|KIT:||A-Model 1/72 I-302P rocket fighter|
|PRICE:||$10.75 at www.greatmodels.com|
|REVIEWER:||Scott Van Aken|
|NOTES:||Basically a short run kit.|
The Soviet Union was always in the need of a fast bomber interceptor. Though it did develop several aircraft, something faster was needed. That meant rocket power.
In 1940, the Rocket Propulsion Research Institute started design of a jet powered aircraft. The designer AG Kostikov was a capable but controversial engineer who felt that the best way to do things was with ramjets, the aircraft getting its initial boost from a liquid fuel rocket. It seemed like the way to do things.
The "302" was the result of this work and was to use the RD-1400 liquid fuel rocket for its initial boost. The ramjets were in-house designs and due to the expected 'thirst' of these engines, a relatively large airframe was developed. The basically wooden airframe was to be armed with two 20mm cannon.
Not unexpectedly, there were problems with both of the engines, though the airframe was ready for testing by late 1943. Also by that time it was apparent that the ramjets would never be ready and a rocket only design was developed. Gliding tests with the first and second prototype were quite successful, with the test pilot commenting that it was one of the best handling aircraft he'd ever flown. However, the writing was on the wall and by this time in the war it was pretty obvious that the rocket engine would never be fully functional. Nor would the aircraft have any sort of endurance and after one test flight in early 1944 (on skis), the aircraft crashed when a ski collapsed and the project was abandon.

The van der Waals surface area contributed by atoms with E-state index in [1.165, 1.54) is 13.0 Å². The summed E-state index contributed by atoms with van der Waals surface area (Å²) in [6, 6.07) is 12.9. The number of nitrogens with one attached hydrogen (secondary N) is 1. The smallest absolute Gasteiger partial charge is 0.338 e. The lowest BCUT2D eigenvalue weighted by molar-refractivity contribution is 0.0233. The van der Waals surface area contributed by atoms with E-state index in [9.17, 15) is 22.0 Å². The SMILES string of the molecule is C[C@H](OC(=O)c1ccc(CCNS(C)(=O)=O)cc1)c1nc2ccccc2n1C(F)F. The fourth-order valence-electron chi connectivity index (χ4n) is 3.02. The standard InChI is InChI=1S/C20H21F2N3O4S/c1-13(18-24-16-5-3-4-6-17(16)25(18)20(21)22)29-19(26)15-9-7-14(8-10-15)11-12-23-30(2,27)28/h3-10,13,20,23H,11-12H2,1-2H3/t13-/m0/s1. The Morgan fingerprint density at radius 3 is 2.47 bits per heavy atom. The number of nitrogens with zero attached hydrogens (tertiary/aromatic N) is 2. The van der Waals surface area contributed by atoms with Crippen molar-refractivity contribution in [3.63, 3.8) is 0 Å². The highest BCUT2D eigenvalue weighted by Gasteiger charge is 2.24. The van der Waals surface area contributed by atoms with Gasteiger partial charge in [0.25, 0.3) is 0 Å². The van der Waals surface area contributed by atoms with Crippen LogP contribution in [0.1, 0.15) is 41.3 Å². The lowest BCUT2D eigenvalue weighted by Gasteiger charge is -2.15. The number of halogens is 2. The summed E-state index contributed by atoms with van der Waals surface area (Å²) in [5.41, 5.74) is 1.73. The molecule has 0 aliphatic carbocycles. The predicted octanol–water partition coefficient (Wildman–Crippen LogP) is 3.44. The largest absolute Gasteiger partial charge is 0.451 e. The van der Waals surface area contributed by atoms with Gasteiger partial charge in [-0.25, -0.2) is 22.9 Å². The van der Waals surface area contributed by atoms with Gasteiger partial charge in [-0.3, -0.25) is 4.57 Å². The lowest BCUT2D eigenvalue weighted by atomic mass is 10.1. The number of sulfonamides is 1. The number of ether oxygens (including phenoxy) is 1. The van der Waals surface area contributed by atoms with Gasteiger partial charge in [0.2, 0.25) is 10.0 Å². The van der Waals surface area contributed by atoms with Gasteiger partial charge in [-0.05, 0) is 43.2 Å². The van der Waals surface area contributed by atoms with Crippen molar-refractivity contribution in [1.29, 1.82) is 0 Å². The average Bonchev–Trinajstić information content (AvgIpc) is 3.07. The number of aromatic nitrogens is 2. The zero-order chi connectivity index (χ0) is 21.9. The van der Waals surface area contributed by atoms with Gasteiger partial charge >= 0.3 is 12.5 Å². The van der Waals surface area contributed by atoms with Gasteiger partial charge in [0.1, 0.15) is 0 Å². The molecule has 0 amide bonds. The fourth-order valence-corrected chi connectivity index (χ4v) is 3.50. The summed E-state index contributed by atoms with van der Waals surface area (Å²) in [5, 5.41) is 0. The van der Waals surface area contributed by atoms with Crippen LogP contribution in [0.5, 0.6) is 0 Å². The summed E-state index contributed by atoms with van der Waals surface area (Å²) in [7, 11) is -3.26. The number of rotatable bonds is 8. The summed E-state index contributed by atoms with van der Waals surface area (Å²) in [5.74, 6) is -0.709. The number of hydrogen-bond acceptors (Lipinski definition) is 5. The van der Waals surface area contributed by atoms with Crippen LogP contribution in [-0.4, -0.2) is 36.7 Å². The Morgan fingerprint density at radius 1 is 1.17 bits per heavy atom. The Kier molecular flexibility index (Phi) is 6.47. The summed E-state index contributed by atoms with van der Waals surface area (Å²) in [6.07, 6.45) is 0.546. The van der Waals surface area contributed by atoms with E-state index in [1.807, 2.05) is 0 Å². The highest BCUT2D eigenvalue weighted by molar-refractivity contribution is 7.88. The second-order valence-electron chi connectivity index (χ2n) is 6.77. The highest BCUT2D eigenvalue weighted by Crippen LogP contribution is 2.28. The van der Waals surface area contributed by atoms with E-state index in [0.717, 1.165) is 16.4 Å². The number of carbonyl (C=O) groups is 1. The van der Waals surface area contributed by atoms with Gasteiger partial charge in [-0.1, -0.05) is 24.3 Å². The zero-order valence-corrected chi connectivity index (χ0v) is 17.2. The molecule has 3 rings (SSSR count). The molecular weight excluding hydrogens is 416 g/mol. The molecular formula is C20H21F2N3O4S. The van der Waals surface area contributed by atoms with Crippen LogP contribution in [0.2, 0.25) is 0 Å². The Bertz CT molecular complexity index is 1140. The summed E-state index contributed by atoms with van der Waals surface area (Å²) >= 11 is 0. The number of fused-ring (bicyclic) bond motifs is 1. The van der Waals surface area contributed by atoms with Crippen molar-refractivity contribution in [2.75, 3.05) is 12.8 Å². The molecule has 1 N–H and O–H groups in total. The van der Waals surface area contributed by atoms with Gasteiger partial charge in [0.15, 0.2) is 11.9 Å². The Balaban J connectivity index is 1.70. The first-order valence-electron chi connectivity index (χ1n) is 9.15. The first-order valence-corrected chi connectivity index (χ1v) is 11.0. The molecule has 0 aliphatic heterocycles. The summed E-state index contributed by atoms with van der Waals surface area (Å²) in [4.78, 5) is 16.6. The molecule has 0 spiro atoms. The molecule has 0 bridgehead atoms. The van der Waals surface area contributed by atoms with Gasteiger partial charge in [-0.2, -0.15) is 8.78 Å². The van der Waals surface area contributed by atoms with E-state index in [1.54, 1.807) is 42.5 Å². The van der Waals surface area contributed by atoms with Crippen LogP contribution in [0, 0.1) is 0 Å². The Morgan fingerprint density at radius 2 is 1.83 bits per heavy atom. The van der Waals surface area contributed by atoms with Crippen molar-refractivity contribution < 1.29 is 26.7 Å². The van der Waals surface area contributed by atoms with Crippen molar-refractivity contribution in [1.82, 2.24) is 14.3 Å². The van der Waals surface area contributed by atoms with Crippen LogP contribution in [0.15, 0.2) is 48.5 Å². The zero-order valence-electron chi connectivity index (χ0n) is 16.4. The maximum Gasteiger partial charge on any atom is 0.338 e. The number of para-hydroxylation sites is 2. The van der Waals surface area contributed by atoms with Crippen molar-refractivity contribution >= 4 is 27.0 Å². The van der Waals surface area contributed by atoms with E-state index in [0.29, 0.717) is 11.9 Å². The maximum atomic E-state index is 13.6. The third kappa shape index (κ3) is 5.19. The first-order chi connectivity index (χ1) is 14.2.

How many of you have built A-Model kits? I see a few hands and you all know that these kit are best treated as short run. They have thick sprues, relatively soft white plastic, fairly good engraved detailing, and generally a low level of flash on all the parts.
Same is true with this one. Thankfully, none of the flash is major and the kit has no areas where there are sink sections. The wings are in three pieces with a nearly full span lower wing section. The tips and ailerons/flaps are molded in the upper wing providing a nice sharp trailing edge. Cockpit consists solely of a seat that is attached to the rear bulkhead. Nothing else. But not a problem as you will see darn little through the thick canopy. In fact, the canopy has no frame lines at all so one will need to be a bit careful when it comes to masking them. Follow the box art.
Another area to watch is that of the main gear doors. The attachment holes go all the way through the doors so you'll have to fill these once the gear legs are attached. It may be a good ideal to replace the nose gun barrels with fine tubing as the kit ones are a bit large.
Markings are for one plane in Dark Green over Light Blue with eight stars. Actually, not only will four do, but you'll have to get them from another source as the reference shows them only on the fin and under wings. These should have white surrounds. There is also a speedline fronted by a small star on the fuselage that could be added as those are shown on the initial airframe. Instructions are more than adequate for a kit of this size and paint info is provided in both generic and Humbrol references.
Now I know that this isn't something that will appeal to you all. For one thing, not everyone likes prototypes and often these kits will require modeling skills that are not often used on other models. However, it is an interesting subject and that is what drew me to it. Should be fun.
Soviet Rocket Fighters, Yefim Gordon, 2006
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